Freddy Rodriguez might be able to pull Sandoz off. Jake Gyllenhall is an interesting idea. Maybe change Sandoz slightly so he was raised in the States (I'm not sure how he is with accents).

13 years ago, I could see Joanne Woodward and Paul Newman as Anne and George. Now...well, I do like the idea of Meryl Streep and Tom Wilkinson (who does a great American accent). Or maybe age Brad and let him play George.

Sonia is tricky, and, frankly, Angelina Jolie could pull her off if she has the right director. Angelina is kind of an erratic actress, but she can be brilliant with the right material and director.

The basic problem with The Sparrow that it's a very adult science fiction movie. It's not mere action adventure. It would be easy to break and tricky to market.

The movie needs an awful lot of CGI, for aliens and for Sandoz's hands after his imprisonment.

Nick Weschler, onboard as a producer, has some experience with grown-up SF - he's one of the producers of The Road, which looks extremely promising. But, he also was a producer on The Time Traveler's Wife, which was rumored to have been badly adapted and cast and still hasn't been released. I loved the book, so this was disappointing to hear.

Nick Seitzman has no experience writing a science fiction screenplay, but he did write North Country, which I haven't seen but heard it was pretty good.

So it'll be interesting to see if The Sparrow is ever made or if it remains in development hell.

Now Filming: Warrior

The big shoot in Pittsburgh in April, May and June has been Warrior, a Lionsgate movie about fathers, sons and mixed-martial arts.

The Pittsburgh Post-Gazette had a great article on the movie a few weeks back.

Nolte has now made three movies here in Pittsburgh - Warrior, Mysteries of Pittsburgh and Lorenzo's Oil. He likes the area, and has said that, when he's done with Warrior, he will have spent an entire year in Pennsylvania over the last 18 years making movies.

This movie also features one of the most visible young actresses in Hollywood - Jennifer Morrison, who plays Nolte's daughter-in-law. She's appeared in House for the last five years, and made a brief but memorable appearance as James T. Kirk's mother at the beginning of the recent Star Trek remake.

They're still looking for extras for the audience of the mixed martial arts competitions, particularly for Saturday, May 30.

Some additional recent articles on Warrior:

Thursday, May 21, 2009

Welcome to Pittsburgh Flicks

This is a site for movie fans interested in movies that have been shot in Western Pennsylvania.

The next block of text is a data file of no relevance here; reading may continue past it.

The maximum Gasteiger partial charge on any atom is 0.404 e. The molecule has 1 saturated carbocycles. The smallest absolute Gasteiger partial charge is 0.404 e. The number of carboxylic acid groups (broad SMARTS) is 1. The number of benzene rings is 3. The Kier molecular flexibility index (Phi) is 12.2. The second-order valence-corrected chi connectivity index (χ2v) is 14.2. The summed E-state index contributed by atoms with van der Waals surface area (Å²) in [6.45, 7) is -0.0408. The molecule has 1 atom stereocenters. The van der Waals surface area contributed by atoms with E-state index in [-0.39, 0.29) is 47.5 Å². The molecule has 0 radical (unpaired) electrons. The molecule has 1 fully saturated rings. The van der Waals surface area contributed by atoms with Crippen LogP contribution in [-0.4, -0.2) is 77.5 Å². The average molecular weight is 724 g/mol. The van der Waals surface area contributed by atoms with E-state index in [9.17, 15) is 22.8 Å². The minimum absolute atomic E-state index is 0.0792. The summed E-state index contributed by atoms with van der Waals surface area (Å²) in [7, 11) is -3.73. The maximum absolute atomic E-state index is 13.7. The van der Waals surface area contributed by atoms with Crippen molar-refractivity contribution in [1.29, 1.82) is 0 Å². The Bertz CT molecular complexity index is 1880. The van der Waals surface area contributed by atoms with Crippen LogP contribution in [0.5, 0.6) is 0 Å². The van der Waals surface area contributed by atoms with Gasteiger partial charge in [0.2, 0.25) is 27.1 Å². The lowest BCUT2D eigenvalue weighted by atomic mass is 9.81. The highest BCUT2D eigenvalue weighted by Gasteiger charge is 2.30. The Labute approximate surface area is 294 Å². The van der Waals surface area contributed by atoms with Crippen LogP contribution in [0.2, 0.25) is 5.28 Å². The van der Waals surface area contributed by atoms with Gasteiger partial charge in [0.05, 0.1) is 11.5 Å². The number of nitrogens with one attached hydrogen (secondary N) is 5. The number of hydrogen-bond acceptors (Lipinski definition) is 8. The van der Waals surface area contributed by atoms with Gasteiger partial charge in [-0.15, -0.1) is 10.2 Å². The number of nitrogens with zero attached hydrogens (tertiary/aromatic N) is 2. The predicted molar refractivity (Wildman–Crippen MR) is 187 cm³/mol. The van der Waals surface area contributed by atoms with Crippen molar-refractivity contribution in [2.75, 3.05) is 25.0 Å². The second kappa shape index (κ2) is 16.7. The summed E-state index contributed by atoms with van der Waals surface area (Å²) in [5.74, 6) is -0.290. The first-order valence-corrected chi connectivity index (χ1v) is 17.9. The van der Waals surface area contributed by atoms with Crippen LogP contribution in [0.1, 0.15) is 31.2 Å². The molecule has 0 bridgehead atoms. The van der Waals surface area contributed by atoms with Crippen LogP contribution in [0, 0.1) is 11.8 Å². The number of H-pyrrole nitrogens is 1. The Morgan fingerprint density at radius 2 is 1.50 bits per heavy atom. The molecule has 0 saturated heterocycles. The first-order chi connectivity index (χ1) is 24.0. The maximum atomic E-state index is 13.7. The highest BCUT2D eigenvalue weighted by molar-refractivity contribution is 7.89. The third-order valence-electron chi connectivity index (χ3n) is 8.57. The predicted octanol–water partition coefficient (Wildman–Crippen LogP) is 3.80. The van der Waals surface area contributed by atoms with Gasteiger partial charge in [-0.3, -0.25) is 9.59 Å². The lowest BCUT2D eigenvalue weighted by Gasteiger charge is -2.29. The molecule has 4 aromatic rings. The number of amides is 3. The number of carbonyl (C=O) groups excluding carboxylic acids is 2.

For the last few years, we've had an unprecedented number of movies shot in our region. Not just local film students making yet another zombie movie with handheld cameras, but major flicks that have been seen around the world - Adventureland, Friday the 13th 3-D, and, of course Zach and Miri Make a Porno. This fall, movies like The Road will be out.

Not only is Pittsburgh home to movie production, but our region has produced people who've gone one to be major players. Three years ago, who'd heard of Zachary Quinto? Now, we know he's been a mass murderer in Heroes and Spock in the reboot of Star Trek.

There are several reasons why Pittsburgh has become "Hollywood East" including experienced crews, interesting locations, a pro-active film office. However, recent passage of a movie-making tax credit has helped make Pennsylvania a more attractive site for movie-making. You'll find more information about the tax credit and its importance posted here shortly; for now, be aware that there will be a public hearing about the tax credit on Friday, June 5, 1pm at the David Lawrence Convention Center. If you support local movie-making, plan to attend this important event.

This site will let you know what's up with local movie making and with local (or formerly local) movie people.

If you've never been around movie-making, and you're curious, Warrior is still looking for extras, particularly for Saturday, May 30. Anyone over 18 can be an extra.

Not only is Pittsburgh the location for movie production, we're seeing some TV production here as well. This week the CBS pilot Three Rivers, which is both set in Pittsburgh and was shot here and in Brownsville, was picked up for the fall. It's not clear yet if the series will be filmed here. CBS has a Web site up for Three Rivers, which includes video from the pilot.